COP21 Breaking News_05 December: UN Secretary-General Announces “Climate Action 2016” Partnership

Food for millions in Yemen at risk of rotting in key Red Sea port, warns UN

Why salaries could finally be on the way up

EU’s social crisis and unemployment to deteriorate

What could a no-deal Brexit mean for developing countries?

EU’s guidelines on net neutrality see the light although grey areas do remain

Hostages to a rampant banking system

Italy solves the enigma of growth with fiscal consolidation: The Banking Union

Batteries included: how better storage can transform renewable energy

How a teen refugee survived a shipwreck and saved a baby’s life

A Sting Exclusive: “The Chinese economy is steady and moving in the right direction”, Ambassador Yang of the Chinese Mission to EU underscores from Brussels

UN standing with Zimbabwe, Malawi, Mozambique as Southern Africa death toll from deadly cyclone mounts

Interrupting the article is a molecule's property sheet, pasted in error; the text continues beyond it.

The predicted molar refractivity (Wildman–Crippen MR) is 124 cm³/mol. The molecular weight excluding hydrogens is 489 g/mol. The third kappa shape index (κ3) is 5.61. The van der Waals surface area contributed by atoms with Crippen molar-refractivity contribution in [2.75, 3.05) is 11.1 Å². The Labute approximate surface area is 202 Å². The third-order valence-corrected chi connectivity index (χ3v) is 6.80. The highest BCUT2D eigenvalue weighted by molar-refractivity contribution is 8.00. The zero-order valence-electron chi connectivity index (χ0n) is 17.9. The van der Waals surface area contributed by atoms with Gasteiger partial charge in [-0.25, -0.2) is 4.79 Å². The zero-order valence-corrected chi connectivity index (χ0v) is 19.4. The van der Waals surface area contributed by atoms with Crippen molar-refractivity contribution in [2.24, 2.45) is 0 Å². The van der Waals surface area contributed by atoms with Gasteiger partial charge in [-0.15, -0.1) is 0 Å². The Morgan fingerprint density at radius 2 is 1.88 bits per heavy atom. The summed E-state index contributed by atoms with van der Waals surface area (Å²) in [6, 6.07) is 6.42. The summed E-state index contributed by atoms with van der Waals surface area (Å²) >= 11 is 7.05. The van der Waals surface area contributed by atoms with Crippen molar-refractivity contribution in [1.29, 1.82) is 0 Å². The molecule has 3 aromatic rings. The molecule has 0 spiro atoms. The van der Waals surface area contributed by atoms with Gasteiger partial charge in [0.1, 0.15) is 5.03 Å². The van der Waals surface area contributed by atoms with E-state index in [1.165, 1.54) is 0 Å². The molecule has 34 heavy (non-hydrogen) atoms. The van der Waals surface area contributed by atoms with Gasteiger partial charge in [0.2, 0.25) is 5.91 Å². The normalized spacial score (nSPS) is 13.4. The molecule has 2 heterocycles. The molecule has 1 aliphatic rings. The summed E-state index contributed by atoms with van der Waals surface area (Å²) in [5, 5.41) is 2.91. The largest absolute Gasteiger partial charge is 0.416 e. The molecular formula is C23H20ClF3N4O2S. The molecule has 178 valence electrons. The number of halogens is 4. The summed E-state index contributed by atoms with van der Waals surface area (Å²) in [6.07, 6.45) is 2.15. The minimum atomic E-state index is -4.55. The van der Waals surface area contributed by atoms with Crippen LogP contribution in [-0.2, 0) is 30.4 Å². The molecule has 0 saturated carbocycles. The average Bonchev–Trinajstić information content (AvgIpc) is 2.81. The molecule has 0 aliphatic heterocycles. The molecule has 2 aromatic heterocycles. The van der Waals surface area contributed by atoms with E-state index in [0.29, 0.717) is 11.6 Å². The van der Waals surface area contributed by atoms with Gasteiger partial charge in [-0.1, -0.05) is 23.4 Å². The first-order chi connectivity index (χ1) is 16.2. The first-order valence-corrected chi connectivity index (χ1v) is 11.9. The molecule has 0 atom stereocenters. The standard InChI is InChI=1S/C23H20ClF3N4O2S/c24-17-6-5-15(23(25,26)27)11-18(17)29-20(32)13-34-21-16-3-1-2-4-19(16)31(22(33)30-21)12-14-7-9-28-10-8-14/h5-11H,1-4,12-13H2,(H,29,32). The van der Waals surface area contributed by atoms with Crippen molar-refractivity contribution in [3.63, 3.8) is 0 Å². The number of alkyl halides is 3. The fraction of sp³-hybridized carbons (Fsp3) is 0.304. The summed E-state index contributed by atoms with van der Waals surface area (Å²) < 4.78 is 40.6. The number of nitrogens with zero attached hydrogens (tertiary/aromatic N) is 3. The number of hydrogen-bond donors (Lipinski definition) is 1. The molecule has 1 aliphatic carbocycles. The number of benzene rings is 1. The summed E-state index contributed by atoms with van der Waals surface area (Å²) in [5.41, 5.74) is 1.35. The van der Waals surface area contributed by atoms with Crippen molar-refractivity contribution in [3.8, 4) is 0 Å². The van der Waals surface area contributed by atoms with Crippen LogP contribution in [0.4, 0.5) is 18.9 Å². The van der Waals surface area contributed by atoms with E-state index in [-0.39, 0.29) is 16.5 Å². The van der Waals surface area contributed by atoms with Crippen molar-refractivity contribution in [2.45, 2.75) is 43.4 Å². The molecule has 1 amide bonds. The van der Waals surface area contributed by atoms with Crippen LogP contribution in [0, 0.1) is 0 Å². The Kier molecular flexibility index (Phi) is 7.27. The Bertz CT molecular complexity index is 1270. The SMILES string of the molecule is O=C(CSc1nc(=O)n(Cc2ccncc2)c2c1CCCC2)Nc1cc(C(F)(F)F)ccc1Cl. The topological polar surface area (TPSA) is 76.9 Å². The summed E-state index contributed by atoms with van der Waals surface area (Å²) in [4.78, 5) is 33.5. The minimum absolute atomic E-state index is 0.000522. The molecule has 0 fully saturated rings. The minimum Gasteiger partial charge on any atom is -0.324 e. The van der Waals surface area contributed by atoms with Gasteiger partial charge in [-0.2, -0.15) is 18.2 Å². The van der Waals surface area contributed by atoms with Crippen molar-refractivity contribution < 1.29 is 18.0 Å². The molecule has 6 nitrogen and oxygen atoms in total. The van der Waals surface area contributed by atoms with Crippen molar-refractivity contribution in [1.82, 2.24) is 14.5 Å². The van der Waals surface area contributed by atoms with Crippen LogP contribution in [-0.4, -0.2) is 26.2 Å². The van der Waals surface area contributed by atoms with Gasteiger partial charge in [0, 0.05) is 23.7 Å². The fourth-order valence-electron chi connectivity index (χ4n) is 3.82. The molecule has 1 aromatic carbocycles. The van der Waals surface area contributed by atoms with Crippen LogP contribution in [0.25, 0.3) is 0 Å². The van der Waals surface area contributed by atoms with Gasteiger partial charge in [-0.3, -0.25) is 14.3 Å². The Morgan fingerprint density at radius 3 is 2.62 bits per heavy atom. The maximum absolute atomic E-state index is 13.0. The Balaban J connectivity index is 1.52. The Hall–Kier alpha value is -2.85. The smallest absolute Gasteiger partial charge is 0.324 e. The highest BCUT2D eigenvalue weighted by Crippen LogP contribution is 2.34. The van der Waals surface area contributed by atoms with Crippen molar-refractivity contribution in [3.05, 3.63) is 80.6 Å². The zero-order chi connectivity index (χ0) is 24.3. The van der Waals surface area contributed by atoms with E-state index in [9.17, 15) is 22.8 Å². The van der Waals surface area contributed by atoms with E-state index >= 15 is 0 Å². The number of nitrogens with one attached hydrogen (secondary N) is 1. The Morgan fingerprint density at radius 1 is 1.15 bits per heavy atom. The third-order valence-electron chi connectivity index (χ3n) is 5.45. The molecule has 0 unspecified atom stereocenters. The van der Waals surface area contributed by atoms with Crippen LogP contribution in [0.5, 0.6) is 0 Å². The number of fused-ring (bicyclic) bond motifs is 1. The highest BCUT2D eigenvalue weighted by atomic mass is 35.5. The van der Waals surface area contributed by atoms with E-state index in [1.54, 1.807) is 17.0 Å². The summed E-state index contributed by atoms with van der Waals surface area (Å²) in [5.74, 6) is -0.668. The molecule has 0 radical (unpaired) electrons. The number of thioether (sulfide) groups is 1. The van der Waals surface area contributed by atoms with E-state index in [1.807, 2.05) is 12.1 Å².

3 vital steps to a new gender equality playbook

South Eurozone needs some…inflation and liquidity

MEPs want to ensure sufficient funding for Connecting Europe’s future

Palm Oil: With Malaysia cracking down on production, what’s the alternative?

These are the 3 key skill sets workers will need to learn by 2030

More Stings?

Speak your Mind Here

Fill in your details below or click an icon to log in: Logo

You are commenting using your account. Log Out /  Change )

Google photo

You are commenting using your Google account. Log Out /  Change )

Twitter picture

You are commenting using your Twitter account. Log Out /  Change )

Facebook photo

You are commenting using your Facebook account. Log Out /  Change )

Connecting to %s